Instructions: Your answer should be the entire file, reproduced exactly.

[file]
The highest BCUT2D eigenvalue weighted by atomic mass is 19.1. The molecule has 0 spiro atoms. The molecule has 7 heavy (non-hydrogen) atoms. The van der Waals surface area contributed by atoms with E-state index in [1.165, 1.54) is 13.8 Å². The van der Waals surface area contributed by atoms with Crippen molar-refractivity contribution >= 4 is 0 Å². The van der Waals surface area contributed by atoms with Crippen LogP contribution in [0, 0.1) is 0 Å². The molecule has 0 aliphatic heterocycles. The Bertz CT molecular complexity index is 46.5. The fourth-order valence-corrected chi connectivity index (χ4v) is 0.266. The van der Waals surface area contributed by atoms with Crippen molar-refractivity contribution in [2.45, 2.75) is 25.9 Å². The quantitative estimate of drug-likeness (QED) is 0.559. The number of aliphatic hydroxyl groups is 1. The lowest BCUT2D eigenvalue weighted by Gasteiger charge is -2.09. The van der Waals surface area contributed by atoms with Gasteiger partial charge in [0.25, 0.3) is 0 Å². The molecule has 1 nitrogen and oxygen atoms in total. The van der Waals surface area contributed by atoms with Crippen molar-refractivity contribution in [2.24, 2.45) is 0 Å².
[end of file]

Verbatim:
The highest BCUT2D eigenvalue weighted by atomic mass is 19.1. The molecule has 0 spiro atoms. The molecule has 7 heavy (non-hydrogen) atoms. The van der Waals surface area contributed by atoms with E-state index in [1.165, 1.54) is 13.8 Å². The van der Waals surface area contributed by atoms with Crippen molar-refractivity contribution >= 4 is 0 Å². The van der Waals surface area contributed by atoms with Crippen LogP contribution in [0, 0.1) is 0 Å². The molecule has 0 aliphatic heterocycles. The Bertz CT molecular complexity index is 46.5. The fourth-order valence-corrected chi connectivity index (χ4v) is 0.266. The van der Waals surface area contributed by atoms with Crippen molar-refractivity contribution in [2.45, 2.75) is 25.9 Å². The quantitative estimate of drug-likeness (QED) is 0.559. The number of aliphatic hydroxyl groups is 1. The lowest BCUT2D eigenvalue weighted by Gasteiger charge is -2.09. The van der Waals surface area contributed by atoms with Gasteiger partial charge in [0.25, 0.3) is 0 Å². The molecule has 1 nitrogen and oxygen atoms in total. The van der Waals surface area contributed by atoms with Crippen molar-refractivity contribution in [2.24, 2.45) is 0 Å².